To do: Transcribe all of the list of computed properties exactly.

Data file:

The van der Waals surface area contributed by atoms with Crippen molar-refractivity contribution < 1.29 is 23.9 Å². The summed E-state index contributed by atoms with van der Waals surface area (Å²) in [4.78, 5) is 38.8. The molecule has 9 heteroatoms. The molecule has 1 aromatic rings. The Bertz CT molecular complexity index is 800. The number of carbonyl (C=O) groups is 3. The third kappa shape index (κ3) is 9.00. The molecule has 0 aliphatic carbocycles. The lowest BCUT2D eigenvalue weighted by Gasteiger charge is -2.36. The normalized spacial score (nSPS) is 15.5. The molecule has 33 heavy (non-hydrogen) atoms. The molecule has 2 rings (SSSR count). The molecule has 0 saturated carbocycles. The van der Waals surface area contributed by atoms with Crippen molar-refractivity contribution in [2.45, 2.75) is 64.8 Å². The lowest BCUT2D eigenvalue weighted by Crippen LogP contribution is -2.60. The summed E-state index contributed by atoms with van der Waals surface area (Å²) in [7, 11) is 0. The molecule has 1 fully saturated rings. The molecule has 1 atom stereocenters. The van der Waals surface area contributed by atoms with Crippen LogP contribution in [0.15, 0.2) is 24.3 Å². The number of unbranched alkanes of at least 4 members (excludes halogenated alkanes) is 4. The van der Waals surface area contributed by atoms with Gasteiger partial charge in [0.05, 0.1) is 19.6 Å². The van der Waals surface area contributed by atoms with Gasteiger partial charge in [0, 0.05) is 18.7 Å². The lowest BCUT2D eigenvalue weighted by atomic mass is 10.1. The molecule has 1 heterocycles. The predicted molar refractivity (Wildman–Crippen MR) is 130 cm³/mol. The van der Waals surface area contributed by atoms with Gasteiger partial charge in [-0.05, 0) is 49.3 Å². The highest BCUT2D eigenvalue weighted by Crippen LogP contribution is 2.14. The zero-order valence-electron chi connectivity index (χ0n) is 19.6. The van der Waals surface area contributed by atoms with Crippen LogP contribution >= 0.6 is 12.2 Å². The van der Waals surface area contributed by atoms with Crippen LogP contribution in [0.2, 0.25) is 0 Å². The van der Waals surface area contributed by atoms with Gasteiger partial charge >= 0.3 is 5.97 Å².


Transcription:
The van der Waals surface area contributed by atoms with Crippen molar-refractivity contribution < 1.29 is 23.9 Å². The summed E-state index contributed by atoms with van der Waals surface area (Å²) in [4.78, 5) is 38.8. The molecule has 9 heteroatoms. The molecule has 1 aromatic rings. The Bertz CT molecular complexity index is 800. The number of carbonyl (C=O) groups is 3. The third kappa shape index (κ3) is 9.00. The molecule has 0 aliphatic carbocycles. The lowest BCUT2D eigenvalue weighted by Gasteiger charge is -2.36. The normalized spacial score (nSPS) is 15.5. The molecule has 33 heavy (non-hydrogen) atoms. The molecule has 2 rings (SSSR count). The molecule has 0 saturated carbocycles. The van der Waals surface area contributed by atoms with Crippen molar-refractivity contribution in [2.45, 2.75) is 64.8 Å². The lowest BCUT2D eigenvalue weighted by Crippen LogP contribution is -2.60. The summed E-state index contributed by atoms with van der Waals surface area (Å²) in [7, 11) is 0. The molecule has 1 fully saturated rings. The molecule has 1 atom stereocenters. The van der Waals surface area contributed by atoms with Crippen LogP contribution in [0.15, 0.2) is 24.3 Å². The number of unbranched alkanes of at least 4 members (excludes halogenated alkanes) is 4. The van der Waals surface area contributed by atoms with Gasteiger partial charge in [0.05, 0.1) is 19.6 Å². The van der Waals surface area contributed by atoms with Gasteiger partial charge in [0, 0.05) is 18.7 Å². The lowest BCUT2D eigenvalue weighted by atomic mass is 10.1. The molecule has 1 heterocycles. The predicted molar refractivity (Wildman–Crippen MR) is 130 cm³/mol. The van der Waals surface area contributed by atoms with Gasteiger partial charge in [-0.05, 0) is 49.3 Å². The highest BCUT2D eigenvalue weighted by Crippen LogP contribution is 2.14. The zero-order valence-electron chi connectivity index (χ0n) is 19.6. The van der Waals surface area contributed by atoms with Crippen LogP contribution >= 0.6 is 12.2 Å². The van der Waals surface area contributed by atoms with Crippen LogP contribution in [0.2, 0.25) is 0 Å². The van der Waals surface area contributed by atoms with Gasteiger partial charge >= 0.3 is 5.97 Å².